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Death Valley reopens 50 miles of roads

Fifty miles of roads in Death Valley National Park that had been closed due to flash floods since October reopened to the public on Monday.

The National Park Service has removed 500,000 tons of flood debris off of park roads, including Badwater and Harry Wade roads. Crews also repaired sharp drop-offs in road shoulders, making the commute through the popular tourist destination a safer one.

Thirty miles of Badwater Road and the 26-mile unpaved Harry Wade Road opened on Saturday, which is in addition to 17 miles of Badwater Road that had already been cleared and opened to the public several weeks ago.

Visitors can now drive 47 miles on the paved Badwater Road from Furnace Creek past Badwater Basin to Ashford Mill on a paved road. Harry Wade Road is a graded unpaved road that reopened on Saturday as well, providing access to the southern end of Death Valley National Park.

The reopened roads allow visitors access to popular attractions such as Ashford Mill and Saratoga Springs and to well-liked hikes such as Willow Creek and Sidewinder Canyon.

WIth all the progress being made, there are still some areas that remain closed. Badwater Road / California 178 from Ashford Mill to Shoshone, California remains closed. Pavement and road base were washed away in multiple locations near Jubilee Pass.

Help is on the way to get these areas of road back open, as funding has been secured through the Federal Highways Administration to repair the remaining part of Badwater Road. This section of road work will be done by contractors and with a target completion date in late spring.

Road crews have shifted to repairing West Side Road and Warm Springs Road, with a goal of opening them within a few weeks.

Most of the park is open to visitors, including Badwater, Artist’s Drive, Furnace Creek, Dante’s View, Zabriskie Point, Stovepipe Wells, Mesquite Flat Sand Dunes, Golden Canyon, Mosaic Canyon, Wildrose Charcoal Kilns, Ubehebe Crater and the Racetrack.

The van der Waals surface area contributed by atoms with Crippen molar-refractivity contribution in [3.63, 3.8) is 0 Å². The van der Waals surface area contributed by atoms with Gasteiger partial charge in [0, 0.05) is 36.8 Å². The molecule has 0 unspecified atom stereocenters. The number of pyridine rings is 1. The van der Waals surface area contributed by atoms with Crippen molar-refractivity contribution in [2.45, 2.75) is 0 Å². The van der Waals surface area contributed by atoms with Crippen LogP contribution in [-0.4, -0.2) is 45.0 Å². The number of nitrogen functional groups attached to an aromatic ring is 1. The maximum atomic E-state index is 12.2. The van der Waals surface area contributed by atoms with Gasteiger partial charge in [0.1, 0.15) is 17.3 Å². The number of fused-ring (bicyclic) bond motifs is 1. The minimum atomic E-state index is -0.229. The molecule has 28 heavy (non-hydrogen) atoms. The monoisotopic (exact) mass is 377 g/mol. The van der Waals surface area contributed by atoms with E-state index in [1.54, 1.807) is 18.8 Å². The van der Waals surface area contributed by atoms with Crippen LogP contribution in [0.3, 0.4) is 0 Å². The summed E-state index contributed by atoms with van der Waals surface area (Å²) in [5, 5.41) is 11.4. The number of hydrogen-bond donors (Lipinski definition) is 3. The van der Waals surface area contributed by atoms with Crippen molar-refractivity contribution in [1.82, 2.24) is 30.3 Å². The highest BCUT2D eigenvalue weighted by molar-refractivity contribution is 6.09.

There have been 257 National Park Service employees from 26 parks who have assisted with the flood recovery effort since early October. A series of severe storms in the first two weeks of October caused flash flood damage in multiple areas of Death Valley National Park. Once complete, this will be the costliest natural disaster in the history of the park.

The historic district at Scotty’s Castle was severely damaged by the storm on Oct. 18th, when over three inches of rain fell in just five hours in Grapevine Canyon, resulting in a 3,000 cubic feet per second flood that ripped out utilities, deposited thick layers of mud in the visitor center and Hacienda office building.

Over the past 2 months, crews have removed the mud that filled the swimming pool, removed up to 4 feet of mud from the interiors of three historic buildings and cleared flood debris 4 feet thick from areas of the historic grounds.

A lot of work remains before the museum collection can be properly cared for at the site and before Scotty’s Castle will be reopened to the public.

To get the most up-to-date information on road conditions, visit Death Valley’s website at nps.gov/deva, or follow us on www.facebook.com/DeathValleyRoadConditions/ and Twitter.

Contact reporter Mick Akers at makers@pvtimes.com. Follow @mickakers on Twitter.

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